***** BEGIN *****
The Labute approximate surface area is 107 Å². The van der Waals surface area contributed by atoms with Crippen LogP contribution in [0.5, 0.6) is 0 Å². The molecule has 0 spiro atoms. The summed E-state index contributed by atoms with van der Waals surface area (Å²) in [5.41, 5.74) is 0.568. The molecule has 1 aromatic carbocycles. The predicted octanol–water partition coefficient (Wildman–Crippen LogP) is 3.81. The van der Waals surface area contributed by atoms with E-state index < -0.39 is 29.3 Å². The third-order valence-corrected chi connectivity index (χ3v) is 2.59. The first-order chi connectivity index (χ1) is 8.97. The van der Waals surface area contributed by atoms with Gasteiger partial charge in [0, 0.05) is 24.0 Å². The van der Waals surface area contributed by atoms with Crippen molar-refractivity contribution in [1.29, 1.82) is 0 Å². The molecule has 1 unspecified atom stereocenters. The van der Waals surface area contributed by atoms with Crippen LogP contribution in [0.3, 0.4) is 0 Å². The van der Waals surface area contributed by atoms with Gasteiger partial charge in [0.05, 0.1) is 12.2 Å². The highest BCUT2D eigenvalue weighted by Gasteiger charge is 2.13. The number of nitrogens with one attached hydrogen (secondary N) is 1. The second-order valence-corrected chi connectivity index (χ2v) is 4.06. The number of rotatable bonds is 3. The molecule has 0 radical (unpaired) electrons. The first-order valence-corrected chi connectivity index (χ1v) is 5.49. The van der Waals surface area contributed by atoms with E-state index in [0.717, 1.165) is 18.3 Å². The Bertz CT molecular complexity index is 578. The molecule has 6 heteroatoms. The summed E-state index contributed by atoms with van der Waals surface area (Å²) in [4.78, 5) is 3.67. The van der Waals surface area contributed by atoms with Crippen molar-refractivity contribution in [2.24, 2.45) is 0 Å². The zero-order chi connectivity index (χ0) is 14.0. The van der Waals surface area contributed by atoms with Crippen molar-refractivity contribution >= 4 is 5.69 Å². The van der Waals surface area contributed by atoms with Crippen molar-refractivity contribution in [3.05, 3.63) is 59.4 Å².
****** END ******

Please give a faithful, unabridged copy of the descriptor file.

The Labute approximate surface area is 107 Å². The van der Waals surface area contributed by atoms with Crippen LogP contribution in [0.5, 0.6) is 0 Å². The molecule has 0 spiro atoms. The summed E-state index contributed by atoms with van der Waals surface area (Å²) in [5.41, 5.74) is 0.568. The molecule has 1 aromatic carbocycles. The predicted octanol–water partition coefficient (Wildman–Crippen LogP) is 3.81. The van der Waals surface area contributed by atoms with E-state index < -0.39 is 29.3 Å². The third-order valence-corrected chi connectivity index (χ3v) is 2.59. The first-order chi connectivity index (χ1) is 8.97. The van der Waals surface area contributed by atoms with Gasteiger partial charge in [0, 0.05) is 24.0 Å². The van der Waals surface area contributed by atoms with Crippen molar-refractivity contribution in [1.29, 1.82) is 0 Å². The molecule has 1 unspecified atom stereocenters. The van der Waals surface area contributed by atoms with Crippen LogP contribution in [0.3, 0.4) is 0 Å². The van der Waals surface area contributed by atoms with Gasteiger partial charge in [0.05, 0.1) is 12.2 Å². The highest BCUT2D eigenvalue weighted by Gasteiger charge is 2.13. The number of nitrogens with one attached hydrogen (secondary N) is 1. The second-order valence-corrected chi connectivity index (χ2v) is 4.06. The number of rotatable bonds is 3. The molecule has 0 radical (unpaired) electrons. The first-order valence-corrected chi connectivity index (χ1v) is 5.49. The van der Waals surface area contributed by atoms with E-state index in [0.717, 1.165) is 18.3 Å². The Bertz CT molecular complexity index is 578. The molecule has 6 heteroatoms. The summed E-state index contributed by atoms with van der Waals surface area (Å²) in [4.78, 5) is 3.67. The van der Waals surface area contributed by atoms with Crippen molar-refractivity contribution in [2.24, 2.45) is 0 Å². The zero-order chi connectivity index (χ0) is 14.0. The van der Waals surface area contributed by atoms with Crippen molar-refractivity contribution >= 4 is 5.69 Å². The van der Waals surface area contributed by atoms with Crippen molar-refractivity contribution in [3.05, 3.63) is 59.4 Å².